Group organizing against area industrial solar farm
- Published: May 8, 2019
A large swalth of rural land just outside of the villages of Yellow Springs and Clifton could one day be the site for an industrial-scale solar photovoltaic field.
An Australian company looking to build the solar array has already secured longterm leases on close to 2,000 acres of land in Miami Township, Xenia Township and Cedarville Township. Properties along Clifton Road, Wilberforce-Clifton Road, Larkins Road, Harbison Road, Fishworm and State Route 72 have already signed up and more lease offers in the area are still being considered.
But a group of about 20 neighboring landowners and area farmers are organizing to oppose to the proposed array, citing concerns about its impact on wildlife, water runoff and area climate. They have also expressed concerns about the loss of prime farmland with high-quality soil from production, and about the loss of greenspace more generally.
That group will hold an informational meeting about the array on Friday, May 10, at 6 p.m. at the Grace Baptist Church, 101 N. Main St., in Cedarville. All are welcome to attend.
Last year, the News has reported that the company Lendlease had secured 1,400 acres in that area for its Kingswood Solar Farm. According to the lease terms, the land would be used for 43 years, during which time property owners would be paid $1,000 per acre, a rate that increases every few years for inflation.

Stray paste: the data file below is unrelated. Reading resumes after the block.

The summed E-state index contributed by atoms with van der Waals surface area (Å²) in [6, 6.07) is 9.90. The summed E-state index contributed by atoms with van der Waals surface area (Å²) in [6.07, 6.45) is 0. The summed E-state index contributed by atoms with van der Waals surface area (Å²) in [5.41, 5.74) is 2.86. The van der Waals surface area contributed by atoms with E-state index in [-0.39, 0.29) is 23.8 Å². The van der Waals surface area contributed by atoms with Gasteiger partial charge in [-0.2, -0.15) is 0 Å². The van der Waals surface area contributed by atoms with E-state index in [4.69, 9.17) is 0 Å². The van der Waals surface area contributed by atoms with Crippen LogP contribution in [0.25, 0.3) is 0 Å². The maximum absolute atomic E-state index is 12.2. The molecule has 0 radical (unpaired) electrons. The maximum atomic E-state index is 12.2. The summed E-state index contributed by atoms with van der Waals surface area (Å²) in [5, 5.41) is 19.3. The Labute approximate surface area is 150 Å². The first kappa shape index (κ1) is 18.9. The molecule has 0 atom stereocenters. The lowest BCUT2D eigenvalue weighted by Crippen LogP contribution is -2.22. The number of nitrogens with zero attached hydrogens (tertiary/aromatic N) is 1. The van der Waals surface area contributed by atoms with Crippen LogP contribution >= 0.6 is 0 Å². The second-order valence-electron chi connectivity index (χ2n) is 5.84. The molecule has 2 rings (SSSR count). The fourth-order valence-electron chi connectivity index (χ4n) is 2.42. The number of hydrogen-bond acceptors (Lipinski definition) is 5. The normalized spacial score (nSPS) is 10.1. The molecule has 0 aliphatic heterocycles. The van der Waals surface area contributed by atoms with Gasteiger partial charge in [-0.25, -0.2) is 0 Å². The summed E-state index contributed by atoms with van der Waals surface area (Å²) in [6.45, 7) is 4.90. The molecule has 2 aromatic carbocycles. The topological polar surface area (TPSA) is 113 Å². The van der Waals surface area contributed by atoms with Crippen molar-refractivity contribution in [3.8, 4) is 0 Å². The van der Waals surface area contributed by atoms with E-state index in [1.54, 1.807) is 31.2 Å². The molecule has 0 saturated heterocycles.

According to area landowner and farmer Joe Krajicek, farmland in the area currently rents for around $200 per acre.
Krajicek, who lives on Tarbox-Cemetery Road, understands the financial temptation to sign up, but is disappointed that many local landowners have already done so.
“I am truly disappointed in this decision for personal gain that will ruin the rest of the community,” Krajicek said this week. “This will have a big impact on the footprint of our community.”
Lendlease has yet to apply for a state permit to build the solar farm, according to the Ohio Power Siting Board’s website. The project is not a matter of local zoning because of its large size, Miami Township zoning inspector Richard Zopf previously told the News. After the company applies, the Ohio Power Siting Board will host a forum in the area and accept public comment.
The Tecumseh Land Trust, meanwhile, does hold several conservation easements on farmland in the area that would prevent them from being used for solar installations, according to land trust Director Krista Magaw last year. Landowners looking to conserve their properties rather than lease them for the solar array can contact that organization to learn more at http://tecumsehlandtrust.org.
Those interested in learning more about the project can contact Krajicek at firstname.lastname@example.org.
The News will continue to cover the issue in its print edition and online.